• Well World: Many hyper-communist human colony-worlds have begun evolving in this direction, and some have reached the point of having distinct biological castes. We're shown at least one world where the common "worker"-type human is largely asexual until selected for breeding by one of the very rare upper caste leaders. The leader has sex with the worker; the worker is generally left pregnant after this single encounter and the leader moves on. This gives the upper caste genetic dominance not far behind that of queens among eusocial insects. (Plus, they determine any genetically engineered changes in the next generation, giving them a type of dominance beyond that of insect queens.) Chalker portrays this setup as compellingly seductive, at least to the one character who is plonked into a top leader role on a planet with this type of society.

    Live-Action TV 
  • Doctor Who:
    • The Chimerons from the episode "Delta and the Bannermen" are implied to have been like this (and they're overtly compared to bees throughout the episode). An unusual portrayal in that the entire species apart from the Queen has been wiped out.
    • In "The Web Planet", the Menoptera are bee people, with an explicitly beelike appearance - however, their social structure is fairly egalitarian with a slight matriarchal tendency (being inspired by certain bee species other than honeybees). This is also subverted by the ant-race the Zarbi, who are enslaved by the Animus - a creature first assumed by the Menoptera to be their queen but later revealed to be an alien invader.
  • Grimm: The Mellifer are literal bee people, so naturally they live in hives ruled by queens.
  • So Weird had an episode featuring literal Bee People. Made somewhat hilarious, as despite them having a queen, eating flowers, spitting out wax, and decorating their town with honeycomb patterns — nobody seemed to be able to figure out what was going on.
  • Stargate Atlantis: The main enemy race, the Wraith, are human-insectoid hybrids whose society is run by queens. They even have hiveships and the queens are usually considered a much bigger foe than the ordinary 'drone' wraith. Oh, they are also life-sucking-sufficiently-advanced-aliens, so that makes them Our Vampires Are Different, too.
  • Star Trek: The Next Generation:
    • The Borg are basically like this, even going so far as to have a queen introduced in the film First Contact. They were originally envisioned as insectoids, but when they finally made it into the show appeared as cyborgs.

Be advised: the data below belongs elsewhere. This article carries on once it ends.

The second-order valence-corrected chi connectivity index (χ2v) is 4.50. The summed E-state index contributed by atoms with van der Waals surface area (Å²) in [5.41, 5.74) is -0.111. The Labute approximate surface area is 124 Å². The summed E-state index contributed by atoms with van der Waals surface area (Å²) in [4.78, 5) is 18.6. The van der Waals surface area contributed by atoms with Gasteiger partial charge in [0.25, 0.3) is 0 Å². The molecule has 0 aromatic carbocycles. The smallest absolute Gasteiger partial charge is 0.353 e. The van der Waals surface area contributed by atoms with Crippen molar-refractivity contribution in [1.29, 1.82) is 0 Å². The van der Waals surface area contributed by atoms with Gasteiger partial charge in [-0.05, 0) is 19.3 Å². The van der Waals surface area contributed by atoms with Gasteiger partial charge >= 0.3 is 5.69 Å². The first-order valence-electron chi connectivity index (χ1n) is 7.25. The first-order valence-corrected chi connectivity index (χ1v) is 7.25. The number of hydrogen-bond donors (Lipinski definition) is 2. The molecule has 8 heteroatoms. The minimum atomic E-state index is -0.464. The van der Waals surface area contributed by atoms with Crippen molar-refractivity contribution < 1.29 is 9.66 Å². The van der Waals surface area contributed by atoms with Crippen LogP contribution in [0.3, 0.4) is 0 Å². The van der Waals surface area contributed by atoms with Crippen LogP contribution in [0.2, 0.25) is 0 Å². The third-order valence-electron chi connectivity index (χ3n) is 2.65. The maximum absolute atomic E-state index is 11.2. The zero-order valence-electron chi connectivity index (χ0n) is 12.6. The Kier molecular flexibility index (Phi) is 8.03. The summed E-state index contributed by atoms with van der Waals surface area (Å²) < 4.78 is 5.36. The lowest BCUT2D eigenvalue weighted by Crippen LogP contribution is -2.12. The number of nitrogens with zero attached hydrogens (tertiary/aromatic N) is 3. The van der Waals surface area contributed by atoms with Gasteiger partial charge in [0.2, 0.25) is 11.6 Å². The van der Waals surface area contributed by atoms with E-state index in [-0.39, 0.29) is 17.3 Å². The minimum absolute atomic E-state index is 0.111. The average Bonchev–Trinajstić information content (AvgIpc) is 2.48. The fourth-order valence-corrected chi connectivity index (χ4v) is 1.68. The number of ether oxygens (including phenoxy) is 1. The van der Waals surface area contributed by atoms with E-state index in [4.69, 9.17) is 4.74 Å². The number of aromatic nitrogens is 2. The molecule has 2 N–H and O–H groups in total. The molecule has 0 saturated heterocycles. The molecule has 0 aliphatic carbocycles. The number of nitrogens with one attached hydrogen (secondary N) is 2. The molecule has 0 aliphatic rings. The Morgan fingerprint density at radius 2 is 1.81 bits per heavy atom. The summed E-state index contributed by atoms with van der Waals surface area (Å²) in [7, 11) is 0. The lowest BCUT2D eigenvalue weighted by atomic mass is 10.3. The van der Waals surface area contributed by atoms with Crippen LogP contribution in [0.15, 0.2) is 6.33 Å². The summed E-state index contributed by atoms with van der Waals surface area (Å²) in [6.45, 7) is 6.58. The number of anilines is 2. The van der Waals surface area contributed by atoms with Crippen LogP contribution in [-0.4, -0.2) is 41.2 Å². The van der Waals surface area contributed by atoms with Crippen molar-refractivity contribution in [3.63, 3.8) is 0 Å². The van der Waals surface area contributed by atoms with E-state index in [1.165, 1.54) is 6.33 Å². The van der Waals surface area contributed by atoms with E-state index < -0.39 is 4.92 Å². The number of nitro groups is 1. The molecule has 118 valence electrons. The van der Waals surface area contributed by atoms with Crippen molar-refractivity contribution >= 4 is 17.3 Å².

• The Neural Parasites — originally intended as the Borg's first wave of attack, but later retconned into something different.
  • Series/V2009: The Visitors had a queen named Anna who could spawn thousands of eggs to raise an army of warrior Visitors, who were a specialized caste of fighters. The queen was the only one who could so reproduce, and the male who fertilized her died afterwards (in this case, by being devoured by the queen for nourishment).

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    Tabletop Games 
  • Dungeons & Dragons features several such races, the most well-known of which are the Formians. However, the Formians actually are ant-people.
    • The official sourcebook, Races of the Dragon, suggests that Kobolds are a race of reptilian people with bee-like behavior. They put very little emphasis on their own lives and self-worth, instead worrying about their tribe/city/etc's health and welfare as a whole. Descriptions of their mining and military operations extend the comparison: Miners move and work in perfect sync, using bardic music to help create a rhythm; military operations (those that aren't won by their legions of traps) are basically "swarm them, and if you can't win by Swarming, Swarm more (while you get the women and children to safety)". Children are conceived normally, but mates only stay together as long as it takes to lay the eggs, and hatchlings are raised communally with no knowledge of who their biological parents are. Individuals can form interpersonal friendships, but romantic love is a foreign concept to them.
    • The Abeil from Monster Manual II are literal bee people — they have elflike heads, bodies, and arms but beelike legs, wings, and stingers. They're actually three symbiotic species: Vassals (workers), soldiers, and queens. Their reproductive habits aren't described in depth, but it's implied that there are both male and female vassals and soldiers and that both reproduce amongst themselves, but there are only female queens, and they reproduce by mating with male vassals. Vassals provide menial labor for the entire hive-city, but are individuals who have lives outside of their work, and some privileged individuals become part of the royal court (equivalent to drones). Each hive-city has a caste of queens, one of whom rules the hive and has inherent magic powers; when the old high queen dies or a new city is founded, one of the lesser queens consumes royal jelly and becomes a full-fledged queen.
    • The mantis-like Thri-Kreen don't have a hive-like society at all. This subversion of the trope isn't too surprising, since mantes are solitary insects.
    • The Ur-Example of this trope in D&D would be the aspis from 1E's Slave Lords module series. They are ant-like rather than bee-like, often co-habiting with giant ants, and their castes include large non-sentient "cows" as egg-layers and bipedal weapon-wielding "drones" as workers and defenders.